We’re living during a revolutionary period of innovation, in which we’re able to harness the potential of smart cities, connected cars and wearable devices. However, none of this would exist if it weren’t for the advent of the Internet of Things (IoT) – it has transformed the way humans and devices connect and interact with each other through a single, strong network.
According to Gartner, there will be over 14 billion connected things by the end of 2019, and over 25 billion by the end of 2021.
From slowing down the potential apocalyptic progression of climate change to addressing agricultural issues to managing waste, IoT is silently solving some of the world’s most pressing challenges.
This article discusses the role of IoT in solving the four most important current global issues.
The top 4 global issues that IoT solves:
- Climate Change
- Water Crisis
- Agricultural Concerns
- Waste Management
Climate change is one of the most threatening global issues that we’re currently facing, and this is because of our failure to effectively respond to it at the right time.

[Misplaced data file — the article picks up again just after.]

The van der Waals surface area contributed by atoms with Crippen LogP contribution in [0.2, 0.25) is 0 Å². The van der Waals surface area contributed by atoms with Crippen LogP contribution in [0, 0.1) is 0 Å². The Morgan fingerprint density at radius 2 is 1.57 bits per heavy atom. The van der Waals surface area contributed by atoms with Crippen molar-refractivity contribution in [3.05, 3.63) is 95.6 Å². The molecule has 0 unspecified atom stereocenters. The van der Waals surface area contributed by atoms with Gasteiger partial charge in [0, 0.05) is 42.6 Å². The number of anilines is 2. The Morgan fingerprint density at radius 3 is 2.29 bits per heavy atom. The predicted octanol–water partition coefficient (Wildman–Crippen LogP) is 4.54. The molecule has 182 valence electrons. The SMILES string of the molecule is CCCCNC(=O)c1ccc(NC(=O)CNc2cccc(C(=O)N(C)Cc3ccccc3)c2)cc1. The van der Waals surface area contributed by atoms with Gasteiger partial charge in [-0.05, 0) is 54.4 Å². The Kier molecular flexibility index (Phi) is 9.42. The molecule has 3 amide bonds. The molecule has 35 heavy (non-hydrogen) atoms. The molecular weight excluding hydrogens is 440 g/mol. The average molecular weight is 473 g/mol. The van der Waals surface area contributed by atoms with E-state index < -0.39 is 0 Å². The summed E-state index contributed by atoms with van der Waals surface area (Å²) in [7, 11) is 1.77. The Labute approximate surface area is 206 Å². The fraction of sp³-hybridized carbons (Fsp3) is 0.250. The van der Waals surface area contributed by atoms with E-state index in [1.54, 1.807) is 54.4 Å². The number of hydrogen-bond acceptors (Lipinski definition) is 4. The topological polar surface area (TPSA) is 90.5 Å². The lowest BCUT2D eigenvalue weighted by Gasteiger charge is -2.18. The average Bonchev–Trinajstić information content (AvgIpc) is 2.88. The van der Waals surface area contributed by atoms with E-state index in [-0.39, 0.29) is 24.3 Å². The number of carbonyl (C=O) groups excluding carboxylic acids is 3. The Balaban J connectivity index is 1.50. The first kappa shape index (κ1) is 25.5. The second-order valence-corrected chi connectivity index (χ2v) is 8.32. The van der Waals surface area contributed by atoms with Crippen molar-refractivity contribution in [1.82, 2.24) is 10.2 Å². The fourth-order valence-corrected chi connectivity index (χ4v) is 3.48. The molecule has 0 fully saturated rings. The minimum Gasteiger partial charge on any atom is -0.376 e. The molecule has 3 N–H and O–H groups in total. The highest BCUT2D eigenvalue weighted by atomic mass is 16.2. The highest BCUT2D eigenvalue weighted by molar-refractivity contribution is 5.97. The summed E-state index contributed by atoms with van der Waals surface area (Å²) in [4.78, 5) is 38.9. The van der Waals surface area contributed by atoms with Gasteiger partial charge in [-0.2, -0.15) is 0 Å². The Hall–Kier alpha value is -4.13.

While it may not seem like much is being done to safeguard the environment, many organizations are turning to IoT to reduce the adverse effects of climate change and other ecological hazards.
A report by Ericsson indicates that Interconnected Communication Technology (ICT) like IoT can help reduce greenhouse gas emissions by up to 15 percent by 2030.
IoT climate change solutions can help reduce the effects of climate change by allowing us to tackle:
- Energy Consumption
- Air Pollution
- Carbon Dioxide Emission
One of the main factors that accelerates climate change is the excessive consumption of energy. IoT-powered asset condition monitoring (ACM) systems, smart grids and smart meters are a great way to manage or even automate energy savings.
ACM systems provide huge benefits when it comes to energy efficiency. They can monitor the asset data in real-time to generate targeted analytics that indicate if there’s an inefficient operation. Proactive actions can then be taken to eradicate inefficiencies.
Smart grids and meters are a boon in the case of saving electricity – A smart grid is an electricity network where IoT devices are used to establish communication between suppliers and consumers, allowing suppliers to manage demand, look after the distribution network, save energy and reduce costs.
Similarly, a smart energy meter is an electricity tracking meter that provides people with their electricity consumption data (e.g. data about high-energy usage peaks), which help them make better electricity consumption-related decisions.